- Associated Press - Thursday, March 26, 2015

SINCLAIR, Wyo. (AP) - In the lobby of the old movie theater, it’s drafty. The plaster is peeling. There is a tricycle, a kiddie kitchen and other items stored by the town’s recreation center.

But take a few steps further into the seating area, and community members will talk about the potential.

The 312 varnished wooden seats. The stage from which to drop a screen. The bright, hand-painted flourishes and geometric designs on the walls that match the building’s Spanish Colonial-style architecture.

No one has watched a show at the Sinclair Theatre, built in 1924, since the 1970s.

But the community, which most people identify by its oil refinery, craves an artistic renaissance. They want to restore the theater. The project is part of a larger, ongoing effort to revitalize downtown by tapping into the past to create a richer Main Street.

“We’re going back to as much original as possible,” said Wendy Faldowski, vice chairwoman of the Sinclair Theatre Restoration Committee and the town’s assistant treasurer.

Sinclair used to be called Parco, which stands for Producers and Refiners Corp. The refinery company owned the town from the time it built it in 1924 until the late 1960s.

Parco built the theater and other buildings in town with masonry and beige stucco in a distinct Spanish style. Their roofs are covered with clay tiles. Arches that are prominent in Spanish Colonial architecture serve as doorways.

It was a vibrant little community in the first decades, said Leif Johansson, chairman of the restoration committee and a town councilman. There was a barber and a soda font.

“They had dances at the Parco Hotel,” Johansson said. “They had bands in the recreation hall, live bands then. They were things going on. They had a bowling alley. They had a coffee shop. They had a little grocery store.”

Johansson dated the town’s decline to 1970, when Interstate 80 opened and rerouted traffic just south of Sinclair. Traffic had previously passed through downtown on the portion of U.S. 30, known as the Lincoln Highway.

Like the old movie theater, the other buildings are still there, with different occupiers.

Today, the town has about 500 residents, many of whom are family members looking for entertainment. There is no place in Sinclair to catch a flick.

For live performances, people travel to Casper, Denver or Laramie.

The restoration committee wants to show second-run movies on the silver screen. Raise the screen, and community and professional groups could perform on the sage.

They believe the restored movie theater will be visited by Sinclair residents, and residents in Rawlins and other nearby Carbon County communities, since there aren’t many movie theaters or playhouses around.

“The town will maintain the building so we can offer activities at a discount rate,” Johansson said. “That way, no one will have to worry about profits.”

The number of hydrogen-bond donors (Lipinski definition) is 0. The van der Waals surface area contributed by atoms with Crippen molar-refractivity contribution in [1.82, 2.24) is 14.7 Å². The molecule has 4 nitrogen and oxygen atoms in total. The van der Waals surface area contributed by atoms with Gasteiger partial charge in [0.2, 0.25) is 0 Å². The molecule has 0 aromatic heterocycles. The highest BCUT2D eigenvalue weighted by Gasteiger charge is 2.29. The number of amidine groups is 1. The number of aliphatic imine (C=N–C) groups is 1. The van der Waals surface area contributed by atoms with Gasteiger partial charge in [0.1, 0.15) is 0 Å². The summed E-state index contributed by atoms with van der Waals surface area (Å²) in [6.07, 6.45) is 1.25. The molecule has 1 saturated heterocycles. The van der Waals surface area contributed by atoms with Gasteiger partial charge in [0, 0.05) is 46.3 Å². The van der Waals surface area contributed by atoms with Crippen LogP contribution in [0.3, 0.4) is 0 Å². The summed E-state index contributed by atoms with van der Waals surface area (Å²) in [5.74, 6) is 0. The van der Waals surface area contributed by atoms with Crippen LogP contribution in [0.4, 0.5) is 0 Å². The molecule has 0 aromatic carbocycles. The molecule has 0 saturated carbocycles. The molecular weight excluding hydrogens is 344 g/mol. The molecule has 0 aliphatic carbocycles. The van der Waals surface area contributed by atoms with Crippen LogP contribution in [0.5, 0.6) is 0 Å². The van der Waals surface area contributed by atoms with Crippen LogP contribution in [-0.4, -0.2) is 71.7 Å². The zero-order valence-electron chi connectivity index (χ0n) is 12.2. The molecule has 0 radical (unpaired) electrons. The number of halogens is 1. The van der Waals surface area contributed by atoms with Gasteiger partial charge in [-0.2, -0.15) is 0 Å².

Brandon Taylor, a renovation committee member, performed as a professional stage actor in New York and California for six years before returning to the area to raise a family. A local theater company he’s involved with, Upllift Community Players, wants to perform in a small, intimate space like the Sinclair Theater.

Live performances to Carbon County currently play at Rawlins High School, which has an auditorium that seats 1,000, Taylor said.

Taylor’s wife is a classically trained ballerina who owns a dance studio. Its production of “The Nutcracker” each year that could also use the facility, he said.

“Anybody culturally who wants to come in and do a production, it would be a space,” he said. “It would be a stage with some seats, something that’s hard to come by, and a very cool and interesting space.”

Restoration of the theater will cost more than $3 million and take two years, Taylor said.

The committee has launched a GoFundMe page to accept donations for the project. It will try to obtain state and local grants.

It needs bathrooms and other features that can be accessible to patrons in wheelchairs. The committee wants to move the ticket booth and concession stand to other parts of the building. The theater needs asbestos abatement and a modern film projection system.

Communities throughout Wyoming are upgrading their downtowns to draw more people and nightlife and enhance residents’ quality of life, and Sinclair is no exception.

“We’ve wanted to do a Main Street like all the big towns are doing, and our Main Street goes from the end of the refinery all the way to 10th (Street),” Faldowski said.

The town has finished restoring a fountain on the plaza and a pavilion in the city park. It moved an old Union Pacific caboose in the town park and will build a deck in front of it to draw live, outdoor concerts, Johansson said.

Work on the theater is next, and it could be the upgrade that will entice people to leave their homes and go downtown, like people did last century.

“It’s unique,” Taylor said. “You don’t see many theaters like this.”


Information from: Casper (Wyo.) Star-Tribune, https://www.trib.com

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